Art for the rhinos!

July 10, 2023

Above: Rhinos on location – our Hout Bay learners got to spend their holiday program at the fantastic Snoekies venue

Our July holiday program was themed around wildlife conservation and specifically the plight of our endangered rhino, raising awareness among Lalela learners and inspiring some incredible artworks in the process.

Lalela has a longstanding association with rhinos – not only do we respect the right to a safe, free-to-roam existence for these beautiful creatures in the wild, we’ve also loved making our mark in rhino-related public art projects.

If you’ve been to Cape Town’s V&A Waterfront, you might have come across several strikingly painted or decorated rhino sculptures. This is the wonderful The Rhinos Are Coming concept, which was created to help raise funds for the cause of saving the rhinos. Leading artists like Beezy Bailey were invited to bring the sculptures to colourful life, and so were we!

The initiative was presented by the brilliant non-profit organization Rhino Disharmony, a global platform that draws attention to the rhino-poaching crisis in South Africa.

We were delighted to tie in our holiday program activities with Rhino Disharmony once again, as part of their commitment to educating communities within South Africa about rhinos and the poaching crisis. “This is what it’s all about! Educating the next generation and encouraging them to #spreadtheword – they are our future rhino custodians,” they shared of the link-up with Lalela on their Instagram account.

Above: We’re so proud of the exceptional artworks produced by learners in our Hout Bay programs!

Throughout our two-week long holiday programme, Lalela learners across our programs got to work on some wonderful art projects.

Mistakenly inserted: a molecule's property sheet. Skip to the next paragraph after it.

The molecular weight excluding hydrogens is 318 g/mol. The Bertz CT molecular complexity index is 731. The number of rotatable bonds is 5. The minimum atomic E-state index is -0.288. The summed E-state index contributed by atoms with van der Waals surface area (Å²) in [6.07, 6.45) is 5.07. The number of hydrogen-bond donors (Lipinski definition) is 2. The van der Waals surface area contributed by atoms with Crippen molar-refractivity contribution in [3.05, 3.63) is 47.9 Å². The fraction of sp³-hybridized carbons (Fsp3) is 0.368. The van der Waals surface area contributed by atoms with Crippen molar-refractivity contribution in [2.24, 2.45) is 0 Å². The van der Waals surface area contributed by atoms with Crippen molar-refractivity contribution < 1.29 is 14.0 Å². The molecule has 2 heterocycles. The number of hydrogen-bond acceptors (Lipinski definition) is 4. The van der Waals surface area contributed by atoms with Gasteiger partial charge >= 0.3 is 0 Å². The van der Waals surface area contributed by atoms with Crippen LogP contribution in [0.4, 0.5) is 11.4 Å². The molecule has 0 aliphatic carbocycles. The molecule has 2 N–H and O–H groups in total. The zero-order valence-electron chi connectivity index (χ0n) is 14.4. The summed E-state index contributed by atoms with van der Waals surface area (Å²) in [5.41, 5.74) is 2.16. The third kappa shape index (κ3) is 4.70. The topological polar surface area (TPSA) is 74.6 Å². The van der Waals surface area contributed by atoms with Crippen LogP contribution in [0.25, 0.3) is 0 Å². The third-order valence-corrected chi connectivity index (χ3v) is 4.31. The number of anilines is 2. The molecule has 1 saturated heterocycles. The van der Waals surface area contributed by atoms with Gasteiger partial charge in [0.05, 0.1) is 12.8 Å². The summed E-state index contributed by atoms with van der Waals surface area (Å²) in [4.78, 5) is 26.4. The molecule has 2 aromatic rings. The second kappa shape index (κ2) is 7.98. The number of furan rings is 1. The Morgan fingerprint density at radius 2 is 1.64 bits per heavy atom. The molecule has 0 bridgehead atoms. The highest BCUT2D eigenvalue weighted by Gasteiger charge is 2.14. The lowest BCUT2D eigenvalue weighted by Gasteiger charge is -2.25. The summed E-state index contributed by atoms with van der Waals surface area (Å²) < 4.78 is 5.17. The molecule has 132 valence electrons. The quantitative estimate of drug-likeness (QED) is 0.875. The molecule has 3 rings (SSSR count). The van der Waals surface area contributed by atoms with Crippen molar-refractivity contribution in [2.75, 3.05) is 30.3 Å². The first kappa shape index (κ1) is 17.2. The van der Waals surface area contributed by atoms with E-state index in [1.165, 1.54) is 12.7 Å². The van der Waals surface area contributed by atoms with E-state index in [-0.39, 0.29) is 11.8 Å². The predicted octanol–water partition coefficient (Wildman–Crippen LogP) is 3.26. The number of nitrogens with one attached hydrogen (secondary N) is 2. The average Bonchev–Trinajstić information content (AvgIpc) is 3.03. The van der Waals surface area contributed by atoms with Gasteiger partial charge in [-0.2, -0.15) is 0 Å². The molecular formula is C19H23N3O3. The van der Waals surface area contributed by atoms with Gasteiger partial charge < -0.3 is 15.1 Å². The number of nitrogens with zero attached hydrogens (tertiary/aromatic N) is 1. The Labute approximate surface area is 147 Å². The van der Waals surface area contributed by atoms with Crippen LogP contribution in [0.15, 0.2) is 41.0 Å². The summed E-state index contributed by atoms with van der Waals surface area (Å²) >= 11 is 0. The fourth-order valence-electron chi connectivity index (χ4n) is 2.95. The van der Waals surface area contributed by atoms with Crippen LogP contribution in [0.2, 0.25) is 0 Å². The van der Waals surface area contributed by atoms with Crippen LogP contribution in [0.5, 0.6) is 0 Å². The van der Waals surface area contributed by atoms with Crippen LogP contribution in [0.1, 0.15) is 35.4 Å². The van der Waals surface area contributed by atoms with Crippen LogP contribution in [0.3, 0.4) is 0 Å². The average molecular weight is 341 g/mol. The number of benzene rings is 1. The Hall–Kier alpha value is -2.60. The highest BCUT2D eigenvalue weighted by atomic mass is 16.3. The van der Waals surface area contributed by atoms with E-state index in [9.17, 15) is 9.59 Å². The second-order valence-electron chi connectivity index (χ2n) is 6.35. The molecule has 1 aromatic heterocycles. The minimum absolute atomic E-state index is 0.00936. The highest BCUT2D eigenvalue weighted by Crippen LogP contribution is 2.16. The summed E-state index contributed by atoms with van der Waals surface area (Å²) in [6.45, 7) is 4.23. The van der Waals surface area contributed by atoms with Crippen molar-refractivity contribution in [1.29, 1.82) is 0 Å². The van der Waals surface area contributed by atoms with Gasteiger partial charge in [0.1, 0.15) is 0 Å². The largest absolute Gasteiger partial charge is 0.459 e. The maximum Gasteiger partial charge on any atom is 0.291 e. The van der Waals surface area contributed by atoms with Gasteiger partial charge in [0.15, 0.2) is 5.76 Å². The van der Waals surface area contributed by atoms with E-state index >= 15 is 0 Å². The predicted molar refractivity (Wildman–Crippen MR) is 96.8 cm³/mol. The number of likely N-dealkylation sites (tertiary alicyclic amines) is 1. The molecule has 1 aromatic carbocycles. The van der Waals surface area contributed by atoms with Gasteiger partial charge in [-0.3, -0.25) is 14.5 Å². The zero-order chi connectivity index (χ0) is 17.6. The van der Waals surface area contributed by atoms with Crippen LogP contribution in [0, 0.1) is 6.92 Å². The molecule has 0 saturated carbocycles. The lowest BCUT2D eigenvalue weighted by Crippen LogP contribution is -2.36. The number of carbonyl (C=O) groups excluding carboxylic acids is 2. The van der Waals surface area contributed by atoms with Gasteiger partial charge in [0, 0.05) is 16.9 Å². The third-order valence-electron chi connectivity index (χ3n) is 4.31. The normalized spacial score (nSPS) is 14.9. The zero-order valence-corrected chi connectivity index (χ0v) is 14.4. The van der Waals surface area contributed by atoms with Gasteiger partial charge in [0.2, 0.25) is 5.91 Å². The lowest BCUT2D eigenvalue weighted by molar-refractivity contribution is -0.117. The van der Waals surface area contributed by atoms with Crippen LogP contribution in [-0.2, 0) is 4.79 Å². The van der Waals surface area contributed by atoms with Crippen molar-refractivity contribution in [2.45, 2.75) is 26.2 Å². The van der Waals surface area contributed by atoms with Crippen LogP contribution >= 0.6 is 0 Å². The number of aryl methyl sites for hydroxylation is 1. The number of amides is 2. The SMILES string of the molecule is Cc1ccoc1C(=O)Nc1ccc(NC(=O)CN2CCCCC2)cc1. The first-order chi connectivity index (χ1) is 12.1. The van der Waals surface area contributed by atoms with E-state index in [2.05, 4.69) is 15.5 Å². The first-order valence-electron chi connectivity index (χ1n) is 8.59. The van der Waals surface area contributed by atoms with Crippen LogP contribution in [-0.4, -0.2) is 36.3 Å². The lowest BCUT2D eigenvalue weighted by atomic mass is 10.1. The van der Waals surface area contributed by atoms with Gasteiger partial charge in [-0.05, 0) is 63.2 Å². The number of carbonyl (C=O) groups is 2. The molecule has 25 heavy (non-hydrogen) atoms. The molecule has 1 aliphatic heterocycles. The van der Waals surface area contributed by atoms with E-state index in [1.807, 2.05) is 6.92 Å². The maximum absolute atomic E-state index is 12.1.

These varied according to age group, from collaborative anti-poaching posters to beautiful paintings they made on their own of rhino roaming freely in the wild.

Our little ones simply coloured in rhino shapes, filling them with pattern and love – and the results are just as delightful!

Above: These sweet little artists did a beautiful job with their vibrant patterned rhinos!

Some of our young artists responded to this beautiful poem – Praise Song to the Rhinoceros – by spiritual leader Credo Mutwa. Here’s an excerpt:

Ubbejane, you are the thunder of the valleys/

You are the roar among the mountains/

You are the noise upon the plains/

And you are the horn that the moon loves to kiss!/

You are the Rhinoceros/

You are the invincible one/

You are the weak eye that sees into years that are yet to come/

You are the sharp ear that hears a lover’s whisper in the tall grass/

You are the great foot that tramples everything into the ground/

You are the delight of the woodcarvers/

You are the joy of the painters/

You are the song of those who cast in metal/

You are Ubbujane, the Rhinoceros!/

Together with the Elephant, Indlovu, many generations ago, you danced the world into existence, so that green things may grow upon this world…/

…You are Ubbejane, the Rhinoceros/

You are the darling of the waxing moon/

You are the thunder of the mountains/

You are the vibrations on the rocky ground/

You are the hardworking one, the labourer who laboured so that the Earth Mother might plant green things upon this earth…/

It was believed that your dung,  Ubbejane, which no-one dares set on fire to make a fire, can bring peace and and take away enmity between people,/

Ubbejane, long may you roar across the plains of Africa…/

.Ubbejane, animal of our forefathers/

Pillar of the land of Africa/

Post that supports the green world that we know/

Long may you live Ubbejane!/

May you have a thousand sons and a million daughters!/

Oh beloved of the moon goddess, Bayete!/

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Your generosity makes it possible for Lalela’s educational arts programmes to create meaningful change that affects thousands of at-risk children in Sub-Saharan Africa.

Your generosity makes it possible for Lalela’s educational arts programmes to create meaningful change that affects thousands of at-risk children in Sub-Saharan Africa.



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